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  • Aberrations in stimulated emission depletion (STED) microscopy

    14 December 2017

    © 2017 The Authors Like all methods of super-resolution microscopy, stimulated emission depletion (STED) microscopy can suffer from the effects of aberrations. The most important aspect of a STED microscope is that the depletion focus maintains a minimum, ideally zero, intensity point that is surrounded by a region of higher intensity. It follows that aberrations that cause a non-zero value of this minimum intensity are the most detrimental, as they inhibit fluorescence emission even at the centre of the depletion focus. We present analysis that elucidates the nature of these effects in terms of the different polarisation components at the focus for two-dimensional and three-dimensional STED resolution enhancement. It is found that only certain low-order aberration modes can affect the minimum intensity at the Gaussian focus. This has important consequences for the design of adaptive optics aberration correction systems.

  • Snapshot coherence-gated direct wavefront sensing for multi-photon microscopy.

    7 December 2017

    Deep imaging in turbid media such as biological tissue is challenging due to scattering and optical aberrations. Adaptive optics has the potential to compensate the tissue aberrations. We present a wavefront sensing scheme for multi-photon scanning microscopes using the pulsed, near-infrared light reflected back from the sample utilising coherence gating and a confocal pinhole to isolate the light from a layer of interest. By interfering the back-reflected light with a tilted reference beam, we create a fringe pattern with a known spatial carrier frequency in an image of the back-aperture plane of the microscope objective. The wavefront aberrations distort this fringe pattern and thereby imprint themselves at the carrier frequency, which allows us to separate the aberrations in the Fourier domain from low spatial frequency noise. A Fourier analysis of the modulated fringes combined with a virtual Shack-Hartmann sensor for smoothing yields a modal representation of the wavefront suitable for correction. We show results with this method correcting both DM-induced and sample-induced aberrations in rat tail collagen fibres as well as a Hoechst-stained MCF-7 spheroid of cancer cells.

  • Data driven identification and aberration correction for model based sensorless adaptive optics

    27 October 2017

    Wavefront sensorless adaptive optics methodologies are considered in many applications where the deployment of a dedicated wavefront sensor is inconvenient, such as in fluorescence microscopy. In these methodologies, aberration correction is achieved by sequentially changing the settings of the adaptive optical element until a predetermined imaging quality metric is optimised. Reducing the time required for this optimisation is a challenge. In this paper, a two stage data driven optimisation procedure is presented and validated in a laboratory environment. In the first stage, known aberrations are introduced by a deformable mirror and the corresponding intensities are measured by a photodiode masked by a pinhole. A generic quadratic metric is fitted to this collection of aberrations and intensity measurements. In the second stage, this quadratic metric is used in order to estimate and correct for optical aberrations. A closed form expression for the optimisation of the quadratic metric is derived by solving a linear system of equations. This requires a minimum of N +1 pairs of deformable mirror settings and intensity measurements, where N is the number of modes of the aberrations. © 2012 SPIE.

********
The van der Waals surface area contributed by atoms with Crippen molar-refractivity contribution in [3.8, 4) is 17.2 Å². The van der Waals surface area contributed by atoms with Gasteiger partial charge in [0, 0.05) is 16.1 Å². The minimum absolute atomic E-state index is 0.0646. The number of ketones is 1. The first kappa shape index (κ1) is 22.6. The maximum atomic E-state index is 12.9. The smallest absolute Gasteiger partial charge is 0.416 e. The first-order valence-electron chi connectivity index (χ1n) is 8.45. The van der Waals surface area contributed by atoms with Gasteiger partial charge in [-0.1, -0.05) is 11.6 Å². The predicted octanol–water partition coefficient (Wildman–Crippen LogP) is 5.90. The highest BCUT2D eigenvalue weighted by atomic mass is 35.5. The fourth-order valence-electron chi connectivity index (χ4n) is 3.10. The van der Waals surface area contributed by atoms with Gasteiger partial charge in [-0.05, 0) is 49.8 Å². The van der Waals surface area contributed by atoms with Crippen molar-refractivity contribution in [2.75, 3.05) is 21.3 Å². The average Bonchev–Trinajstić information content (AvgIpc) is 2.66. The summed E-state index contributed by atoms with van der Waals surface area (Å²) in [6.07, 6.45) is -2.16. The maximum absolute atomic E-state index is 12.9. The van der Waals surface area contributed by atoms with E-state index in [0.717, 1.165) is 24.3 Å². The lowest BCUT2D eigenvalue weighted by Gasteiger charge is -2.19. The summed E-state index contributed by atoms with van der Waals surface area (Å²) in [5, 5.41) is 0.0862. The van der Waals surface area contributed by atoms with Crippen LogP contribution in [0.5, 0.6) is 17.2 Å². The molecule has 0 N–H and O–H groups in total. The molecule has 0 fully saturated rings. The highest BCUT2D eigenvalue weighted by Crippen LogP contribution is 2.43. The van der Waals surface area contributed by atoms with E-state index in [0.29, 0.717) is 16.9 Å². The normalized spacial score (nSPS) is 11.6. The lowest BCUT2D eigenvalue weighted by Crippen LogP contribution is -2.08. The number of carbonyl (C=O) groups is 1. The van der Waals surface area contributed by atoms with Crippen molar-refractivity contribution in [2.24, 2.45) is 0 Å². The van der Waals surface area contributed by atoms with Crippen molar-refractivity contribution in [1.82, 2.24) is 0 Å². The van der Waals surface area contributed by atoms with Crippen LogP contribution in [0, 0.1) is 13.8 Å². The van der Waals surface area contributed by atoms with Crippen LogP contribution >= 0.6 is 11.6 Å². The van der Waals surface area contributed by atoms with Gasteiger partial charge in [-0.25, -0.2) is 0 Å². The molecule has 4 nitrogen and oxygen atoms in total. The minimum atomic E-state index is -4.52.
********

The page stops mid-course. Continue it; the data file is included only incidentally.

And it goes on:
• Focal-plane wavefront estimation and control using the extended Kalman filter

    27 October 2017

    This paper addresses the problem of disturbance rejection for faint Poisson point-like measurements. The aberration function is approximated with a finite Zernike based expansion. We use nonlinear observers to estimate the aberrations and a linear quadratic regulator to reject the aberrations. Kalman filtering is compared with the phase diversity maximum aposteriori estimation. The approach presented here is beneficial for instance for 2-photon observations, single molecule observations or natural/laser guide star observations in astronomy. © 2012 IEEE.

  • Semidefinite programming for model-based sensorless adaptive optics.

    9 March 2018

    Wavefront sensorless adaptive optics methodologies are widely considered in scanning fluorescence microscopy where direct wavefront sensing is challenging. In these methodologies, aberration correction is performed by sequentially changing the settings of the adaptive element until a predetermined image quality metric is optimized. An efficient aberration correction can be achieved by modeling the image quality metric with a quadratic polynomial. We propose a new method to compute the parameters of the polynomial from experimental data. This method guarantees that the quadratic form in the polynomial is semidefinite, resulting in a more robust computation of the parameters with respect to existing methods. In addition, we propose an algorithm to perform aberration correction requiring a minimum of N+1 measurements, where N is the number of considered aberration modes. This algorithm is based on a closed-form expression for the exact optimization of the quadratic polynomial. Our arguments are corroborated by experimental validation in a laboratory environment.

  • Modal-based phase retrieval for adaptive optics.

    7 December 2017

    We consider using phase retrieval (PR) to correct phase aberrations in an optical system. Three measurements of the point-spread function (PSF) are collected to estimate an aberration. For each measurement, a different defocus aberration is applied with a deformable mirror (DM). Once the aberration is estimated using a PR algorithm, we apply the aberration correction with the DM, and measure the residual aberration using a Shack-Hartmann wavefront sensor. The extended Nijboer-Zernike theory is used for modelling the PSF. The PR problem is solved using both an algorithm called PhaseLift, which is based on matrix rank minimization, and another algorithm based on alternating projections. For comparison, we include the results achieved using a classical PR algorithm, which is based on alternating projections and uses the fast Fourier transform.

  • Optimization-based wavefront sensorless adaptive optics for multiphoton microscopy.

    28 January 2018